- Only students in 4 year baccalaureate programs can apply for a minor.
- A minor should consist of 15 to 21 credits.
- At least 12 credits must be in courses at the 200 level or higher.
- At least 9 credits must be residency credits.
- Specific requirements for each minor are determined by the department granting the minor.
- Students must maintain a minimum cumulative GPA of at least 2.0 in their minor. Some minors may require a higher GPA.
- Students are prohibited from declaring a minor in the same discipline as their major (e.g. one cannot combine an applied math minor with an applied math major). Academic minors may not apply to all curricula.
- Students are permitted to double-count courses.
- Students are only permitted to take more than one minor with appropriate written approval of their department chair or curriculum Dean.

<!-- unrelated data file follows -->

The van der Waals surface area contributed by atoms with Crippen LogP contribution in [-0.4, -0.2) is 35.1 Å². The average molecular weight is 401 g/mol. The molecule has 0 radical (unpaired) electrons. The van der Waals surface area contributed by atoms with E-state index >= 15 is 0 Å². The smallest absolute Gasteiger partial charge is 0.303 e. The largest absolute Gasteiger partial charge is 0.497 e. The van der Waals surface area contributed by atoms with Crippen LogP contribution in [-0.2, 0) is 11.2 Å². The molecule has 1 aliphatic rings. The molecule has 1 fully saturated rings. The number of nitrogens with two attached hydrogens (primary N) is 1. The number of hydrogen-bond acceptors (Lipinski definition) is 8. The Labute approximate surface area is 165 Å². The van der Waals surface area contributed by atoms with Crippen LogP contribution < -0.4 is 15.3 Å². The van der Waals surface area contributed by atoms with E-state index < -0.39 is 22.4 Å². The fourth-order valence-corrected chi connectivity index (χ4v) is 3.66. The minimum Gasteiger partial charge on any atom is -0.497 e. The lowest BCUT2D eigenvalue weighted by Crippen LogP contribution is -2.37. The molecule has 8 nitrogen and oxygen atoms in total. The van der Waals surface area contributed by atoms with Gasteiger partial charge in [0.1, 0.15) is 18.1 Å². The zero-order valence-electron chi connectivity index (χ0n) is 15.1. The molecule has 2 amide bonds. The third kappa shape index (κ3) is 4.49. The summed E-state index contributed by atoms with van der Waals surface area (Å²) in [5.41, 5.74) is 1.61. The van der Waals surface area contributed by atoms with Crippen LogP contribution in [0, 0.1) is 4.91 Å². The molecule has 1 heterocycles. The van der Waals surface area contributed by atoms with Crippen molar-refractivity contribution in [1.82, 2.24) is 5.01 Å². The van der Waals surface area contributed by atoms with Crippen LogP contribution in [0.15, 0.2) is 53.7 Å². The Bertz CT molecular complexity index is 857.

Admission to Farmingdale State College - State University of New York is based on the qualifications of the applicant without regard to age, sex, marital or military status, race, color, creed, religion, national origin, disability or sexual orientation.
Subject to revision
|SOC 150 Introduction to Africana Studies OR|
|HIS 130 African American History to 1865 OR|
|HIS 131 African American History Since 1865||3|
|SOC 308 Black Political and Social Thought||3|
|Elective Courses:||(9 Credits)|
|ANT 211 Caribbean Cultures||3|
|ANT 300 Africanisms in the Americas||3|
|EGL 235 Caribbean Literature||3|
|EGL 309 African American Literature||3|
|HIS 280: Caribbean History||3|
|HIS 324 Roots of Black Americans||3|